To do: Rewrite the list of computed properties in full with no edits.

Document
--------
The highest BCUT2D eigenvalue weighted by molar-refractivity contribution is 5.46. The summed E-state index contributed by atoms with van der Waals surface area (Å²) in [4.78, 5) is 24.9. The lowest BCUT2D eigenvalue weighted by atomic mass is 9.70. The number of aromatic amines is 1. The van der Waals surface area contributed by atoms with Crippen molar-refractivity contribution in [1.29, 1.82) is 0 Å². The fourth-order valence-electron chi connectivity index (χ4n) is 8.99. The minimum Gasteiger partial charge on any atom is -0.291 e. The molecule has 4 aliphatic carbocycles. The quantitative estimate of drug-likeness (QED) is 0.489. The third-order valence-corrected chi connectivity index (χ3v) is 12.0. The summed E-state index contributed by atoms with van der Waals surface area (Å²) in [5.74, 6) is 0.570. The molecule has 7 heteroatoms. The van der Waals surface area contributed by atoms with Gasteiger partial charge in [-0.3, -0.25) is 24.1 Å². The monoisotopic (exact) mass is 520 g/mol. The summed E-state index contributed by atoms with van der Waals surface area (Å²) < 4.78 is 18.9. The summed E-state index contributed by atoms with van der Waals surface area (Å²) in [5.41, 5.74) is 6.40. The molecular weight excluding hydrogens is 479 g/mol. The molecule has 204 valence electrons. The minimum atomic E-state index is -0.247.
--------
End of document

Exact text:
The highest BCUT2D eigenvalue weighted by molar-refractivity contribution is 5.46. The summed E-state index contributed by atoms with van der Waals surface area (Å²) in [4.78, 5) is 24.9. The lowest BCUT2D eigenvalue weighted by atomic mass is 9.70. The number of aromatic amines is 1. The van der Waals surface area contributed by atoms with Crippen molar-refractivity contribution in [1.29, 1.82) is 0 Å². The fourth-order valence-electron chi connectivity index (χ4n) is 8.99. The minimum Gasteiger partial charge on any atom is -0.291 e. The molecule has 4 aliphatic carbocycles. The quantitative estimate of drug-likeness (QED) is 0.489. The third-order valence-corrected chi connectivity index (χ3v) is 12.0. The summed E-state index contributed by atoms with van der Waals surface area (Å²) in [5.74, 6) is 0.570. The molecule has 7 heteroatoms. The van der Waals surface area contributed by atoms with Gasteiger partial charge in [-0.3, -0.25) is 24.1 Å². The monoisotopic (exact) mass is 520 g/mol. The summed E-state index contributed by atoms with van der Waals surface area (Å²) < 4.78 is 18.9. The summed E-state index contributed by atoms with van der Waals surface area (Å²) in [5.41, 5.74) is 6.40. The molecular weight excluding hydrogens is 479 g/mol. The molecule has 204 valence electrons. The minimum atomic E-state index is -0.247.